1

after logging into a server, I used netstat to check out the ports of this server and wanted to find which port was communicating with me

My IP is 143.248.143.198 and my search results are like below:

[kwagjj@James5 ~]$ netstat | grep 143.248.143.198
tcp        0     52 James5:smakynet             143.248.143.198:49690       ESTABLISHED
[kwagjj@James5 ~]$ netstat | smakynet
smakynet: Command not found.
[kwagjj@James5 ~]$ netstat | grep smakynet
tcp        0      0 James5:smakynet             143.248.143.199:49573       ESTABLISHED
tcp        0      0 James5:smakynet             143.248.143.198:49690       ESTABLISHED
tcp        0      0 James5:smakynet             143.248.143.212:51070       ESTABLISHED
tcp        0      0 James5:smakynet             143.248.143.210:9693        ESTABLISHED
tcp        0      0 James5:smakynet             143.248.143.217:azeti       ESTABLISHED
tcp        0      0 James5:smakynet             143.248.143.216:51892       ESTABLISHED
tcp        0      0 James5:smakynet             143.248.143.210:10599       ESTABLISHED

I tried to see if James5:smakynet lead to some other port but it looks like my side of the port is only communicating with 'James5:smakynet'.

Does anyone know what this 'smakynet' is? What does this do? I googled it but it didn't give me any proper info.

2

Whenever you do not recognize a port by name, you can grep for the name in /etc/services to see that the name is defined there. On my Linux systems, smakynet is TCP/UDP 122.

grep smakynet /etc/services

Use man netstat to learn about which switches can be used to reveal more information. In this case, use switches that will help find more information about process IDs.

netstat -tulpn | grep smakynet

Now you can see which process uses the port. You will get output like the following example.

tcp 0 0 127.0.0.1:631 0.0.0.0:* LISTEN 1565/cupsd

Above, cupsd was opened with PID 1565; it is using TCP port 631.

This should help to identify which program is using the port. I do not know why smakynet is listed in /etc/services; though, to hazard a guess, it could be an ancient protocol or perhaps it was registered with IANA and never developed.

So, which program did you find that uses the smakynet port on which O/S?

2

It's generally more useful to run netstat with the -n and -p switches so that you can see what process is listening or using a given port in the netstat output.

Example

$ sudo netstat -anpt
Active Internet connections (servers and established)
Proto Recv-Q Send-Q Local Address               Foreign Address             State       PID/Program name   
tcp        0      0 0.0.0.0:111                 0.0.0.0:*                   LISTEN      1406/rpcbind        
tcp        0      0 0.0.0.0:80                  0.0.0.0:*                   LISTEN      13203/nginx         
tcp        0      0 0.0.0.0:22                  0.0.0.0:*                   LISTEN      1628/sshd           
tcp        0      0 127.0.0.1:631               0.0.0.0:*                   LISTEN      1506/cupsd          
tcp        0      0 127.0.0.1:25                0.0.0.0:*                   LISTEN      1712/master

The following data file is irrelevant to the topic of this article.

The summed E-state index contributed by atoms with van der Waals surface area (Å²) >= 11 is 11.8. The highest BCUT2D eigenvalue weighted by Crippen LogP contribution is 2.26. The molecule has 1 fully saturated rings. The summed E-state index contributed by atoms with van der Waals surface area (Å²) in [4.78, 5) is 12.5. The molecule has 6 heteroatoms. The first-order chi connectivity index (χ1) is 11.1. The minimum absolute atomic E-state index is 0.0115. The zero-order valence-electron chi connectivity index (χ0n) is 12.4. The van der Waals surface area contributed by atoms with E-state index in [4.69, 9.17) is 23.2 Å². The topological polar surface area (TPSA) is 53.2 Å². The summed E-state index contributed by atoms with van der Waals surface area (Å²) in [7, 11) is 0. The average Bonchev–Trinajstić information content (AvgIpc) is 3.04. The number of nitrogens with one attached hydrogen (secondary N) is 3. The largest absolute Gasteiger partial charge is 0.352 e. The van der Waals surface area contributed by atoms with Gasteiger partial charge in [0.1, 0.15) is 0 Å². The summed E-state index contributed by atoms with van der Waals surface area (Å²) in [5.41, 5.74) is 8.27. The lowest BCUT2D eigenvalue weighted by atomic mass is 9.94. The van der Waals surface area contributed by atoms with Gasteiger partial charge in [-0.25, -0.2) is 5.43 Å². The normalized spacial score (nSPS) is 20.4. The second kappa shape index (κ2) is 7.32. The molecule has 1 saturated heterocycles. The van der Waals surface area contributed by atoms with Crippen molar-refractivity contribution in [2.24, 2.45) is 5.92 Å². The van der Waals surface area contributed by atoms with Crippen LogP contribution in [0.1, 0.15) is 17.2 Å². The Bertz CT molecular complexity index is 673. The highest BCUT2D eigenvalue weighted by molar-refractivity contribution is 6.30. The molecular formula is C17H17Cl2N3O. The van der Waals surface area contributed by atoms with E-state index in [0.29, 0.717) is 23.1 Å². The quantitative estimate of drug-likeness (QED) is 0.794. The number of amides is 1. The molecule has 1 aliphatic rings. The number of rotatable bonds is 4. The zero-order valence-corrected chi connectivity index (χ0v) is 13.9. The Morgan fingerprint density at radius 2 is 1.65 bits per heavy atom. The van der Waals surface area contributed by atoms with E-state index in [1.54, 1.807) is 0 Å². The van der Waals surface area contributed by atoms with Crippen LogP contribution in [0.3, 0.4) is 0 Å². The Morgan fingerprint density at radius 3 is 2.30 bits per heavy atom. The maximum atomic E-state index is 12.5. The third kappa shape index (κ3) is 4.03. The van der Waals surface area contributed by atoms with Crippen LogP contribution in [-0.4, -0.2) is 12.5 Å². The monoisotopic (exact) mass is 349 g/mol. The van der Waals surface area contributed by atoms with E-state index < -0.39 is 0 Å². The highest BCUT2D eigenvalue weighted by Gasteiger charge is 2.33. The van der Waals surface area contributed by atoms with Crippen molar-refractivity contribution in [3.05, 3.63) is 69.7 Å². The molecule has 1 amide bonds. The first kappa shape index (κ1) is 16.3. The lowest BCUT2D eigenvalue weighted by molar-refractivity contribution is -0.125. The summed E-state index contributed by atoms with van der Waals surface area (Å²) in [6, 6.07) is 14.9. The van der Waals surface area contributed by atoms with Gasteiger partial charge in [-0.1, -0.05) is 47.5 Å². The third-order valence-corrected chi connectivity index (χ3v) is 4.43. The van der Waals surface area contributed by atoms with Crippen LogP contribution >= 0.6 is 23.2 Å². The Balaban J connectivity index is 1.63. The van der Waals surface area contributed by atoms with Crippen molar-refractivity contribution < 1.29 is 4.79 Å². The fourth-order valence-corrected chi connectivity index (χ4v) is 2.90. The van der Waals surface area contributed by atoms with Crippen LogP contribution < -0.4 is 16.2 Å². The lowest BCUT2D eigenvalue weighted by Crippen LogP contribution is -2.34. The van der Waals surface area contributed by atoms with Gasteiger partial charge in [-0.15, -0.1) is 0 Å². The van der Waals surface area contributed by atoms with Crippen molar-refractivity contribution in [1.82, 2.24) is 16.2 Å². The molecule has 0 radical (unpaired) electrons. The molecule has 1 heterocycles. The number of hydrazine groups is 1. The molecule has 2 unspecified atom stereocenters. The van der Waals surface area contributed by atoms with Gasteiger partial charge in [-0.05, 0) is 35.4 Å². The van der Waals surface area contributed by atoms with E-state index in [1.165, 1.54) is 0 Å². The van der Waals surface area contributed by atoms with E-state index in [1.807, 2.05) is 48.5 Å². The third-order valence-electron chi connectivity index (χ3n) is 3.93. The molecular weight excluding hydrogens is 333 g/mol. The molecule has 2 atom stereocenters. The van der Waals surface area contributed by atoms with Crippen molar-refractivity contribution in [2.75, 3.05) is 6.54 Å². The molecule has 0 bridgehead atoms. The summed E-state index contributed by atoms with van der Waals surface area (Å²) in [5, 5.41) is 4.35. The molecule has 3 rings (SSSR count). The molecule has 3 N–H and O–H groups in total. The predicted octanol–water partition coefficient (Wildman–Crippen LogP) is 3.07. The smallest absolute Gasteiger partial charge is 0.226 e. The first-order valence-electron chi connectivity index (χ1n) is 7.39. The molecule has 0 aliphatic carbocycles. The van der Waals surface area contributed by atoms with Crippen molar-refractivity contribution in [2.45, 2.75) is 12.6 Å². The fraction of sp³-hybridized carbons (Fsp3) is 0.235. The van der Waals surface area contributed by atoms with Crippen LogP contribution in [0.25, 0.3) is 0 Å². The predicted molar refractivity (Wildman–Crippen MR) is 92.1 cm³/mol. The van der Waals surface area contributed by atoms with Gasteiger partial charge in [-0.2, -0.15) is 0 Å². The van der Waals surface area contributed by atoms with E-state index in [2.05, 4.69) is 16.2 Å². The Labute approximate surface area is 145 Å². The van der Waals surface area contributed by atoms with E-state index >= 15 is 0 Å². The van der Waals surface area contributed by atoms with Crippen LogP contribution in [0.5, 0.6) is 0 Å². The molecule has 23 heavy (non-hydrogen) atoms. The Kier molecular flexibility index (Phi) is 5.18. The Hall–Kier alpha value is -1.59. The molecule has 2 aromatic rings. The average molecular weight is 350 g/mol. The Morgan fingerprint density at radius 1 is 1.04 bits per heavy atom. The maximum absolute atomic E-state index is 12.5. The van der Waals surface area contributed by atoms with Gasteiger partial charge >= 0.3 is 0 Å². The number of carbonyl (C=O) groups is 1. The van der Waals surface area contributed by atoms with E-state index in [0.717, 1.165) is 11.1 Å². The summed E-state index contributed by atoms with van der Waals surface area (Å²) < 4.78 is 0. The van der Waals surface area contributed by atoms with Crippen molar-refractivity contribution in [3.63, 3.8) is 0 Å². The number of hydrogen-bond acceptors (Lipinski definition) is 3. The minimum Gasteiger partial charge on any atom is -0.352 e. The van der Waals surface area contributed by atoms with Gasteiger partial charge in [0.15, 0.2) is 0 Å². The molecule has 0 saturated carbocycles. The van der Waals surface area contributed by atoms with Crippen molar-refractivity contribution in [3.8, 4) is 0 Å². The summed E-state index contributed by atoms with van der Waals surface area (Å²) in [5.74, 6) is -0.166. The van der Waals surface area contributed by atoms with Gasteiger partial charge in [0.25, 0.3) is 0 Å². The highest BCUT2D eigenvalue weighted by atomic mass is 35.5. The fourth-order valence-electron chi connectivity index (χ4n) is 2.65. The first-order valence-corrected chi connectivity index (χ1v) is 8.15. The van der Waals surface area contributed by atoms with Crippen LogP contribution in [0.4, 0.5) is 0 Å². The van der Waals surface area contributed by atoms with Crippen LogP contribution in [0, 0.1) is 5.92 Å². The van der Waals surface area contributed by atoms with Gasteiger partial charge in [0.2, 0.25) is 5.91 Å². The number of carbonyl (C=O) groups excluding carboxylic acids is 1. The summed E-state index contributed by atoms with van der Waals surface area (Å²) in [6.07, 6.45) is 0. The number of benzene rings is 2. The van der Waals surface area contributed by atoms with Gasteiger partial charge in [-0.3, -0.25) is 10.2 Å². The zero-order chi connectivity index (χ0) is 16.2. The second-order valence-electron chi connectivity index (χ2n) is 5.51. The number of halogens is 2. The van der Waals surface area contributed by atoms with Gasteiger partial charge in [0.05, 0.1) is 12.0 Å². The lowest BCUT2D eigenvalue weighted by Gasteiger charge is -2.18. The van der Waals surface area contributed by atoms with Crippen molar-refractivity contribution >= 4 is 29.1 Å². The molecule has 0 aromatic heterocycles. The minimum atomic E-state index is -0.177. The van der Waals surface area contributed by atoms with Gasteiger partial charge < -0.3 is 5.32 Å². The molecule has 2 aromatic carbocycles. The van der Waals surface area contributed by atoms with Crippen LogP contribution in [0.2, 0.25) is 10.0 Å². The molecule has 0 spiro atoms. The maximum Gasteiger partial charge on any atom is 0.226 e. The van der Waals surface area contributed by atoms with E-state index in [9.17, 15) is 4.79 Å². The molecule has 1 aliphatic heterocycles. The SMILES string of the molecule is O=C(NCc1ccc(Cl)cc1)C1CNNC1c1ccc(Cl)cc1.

tcp        0      0 0.0.0.0:443                 0.0.0.0:*                   LISTEN      13203/nginx         
tcp        0      0 0.0.0.0:35171               0.0.0.0:*                   LISTEN      1424/rpc.statd      
tcp        0      0 192.168.1.228:80            209.190.113.82:36019        ESTABLISHED 13307/nginx         
tcp        0      0 192.168.1.228:80            192.168.1.1:58845           TIME_WAIT   -                   
tcp        0      0 192.168.1.228:22            192.168.1.7:52418           ESTABLISHED 2382/sshd           
tcp        0      0 192.168.1.228:443           209.190.113.82:46600        TIME_WAIT   -                   
tcp        0      0 :::111                      :::*                        LISTEN      1406/rpcbind        
tcp        0      0 :::22                       :::*                        LISTEN      1628/sshd           
tcp        0      0 ::1:631                     :::*                        LISTEN      1506/cupsd          
tcp        0      0 ::1:25                      :::*                        LISTEN      1712/master         
tcp        0      0 :::37115                    :::*                        LISTEN      1424/rpc.statd      

Here we can see that ports 80 & 443 are in use by a process, nginx on 2 interfaces, 0.0.0.0 and 192.168.1.228. The 2nd IP is the one associated with the Ethernet port on this system, and the IP 0.0.0.0 is special, denoting that the server daemon, nginx, will bind to any and all interfaces that are present on the box.

Network interfaces

$ ip addr show
1: lo: <LOOPBACK,UP,LOWER_UP> mtu 16436 qdisc noqueue state UNKNOWN 
    link/loopback 00:00:00:00:00:00 brd 00:00:00:00:00:00
    inet 127.0.0.1/8 scope host lo
    inet6 ::1/128 scope host 
       valid_lft forever preferred_lft forever
2: eth0: <BROADCAST,MULTICAST,UP,LOWER_UP> mtu 1500 qdisc pfifo_fast state UP qlen 1000
    link/ether 54:52:00:ff:ff:f1 brd ff:ff:ff:ff:ff:ff
    inet 192.168.1.228/24 brd 192.168.1.255 scope global eth0
    inet6 fe80::5652:ff:feff:fff1/64 scope link 
       valid_lft forever preferred_lft forever
  • thanks! this answer was also helpful :) pity I couldn't use the -p switch since I don't have the authority :( – kwagjj Jun 18 '14 at 8:06
  • @kwagjj - you can use the -p switch but it will only show you processes that you're the owner. – slm Jun 18 '14 at 11:13

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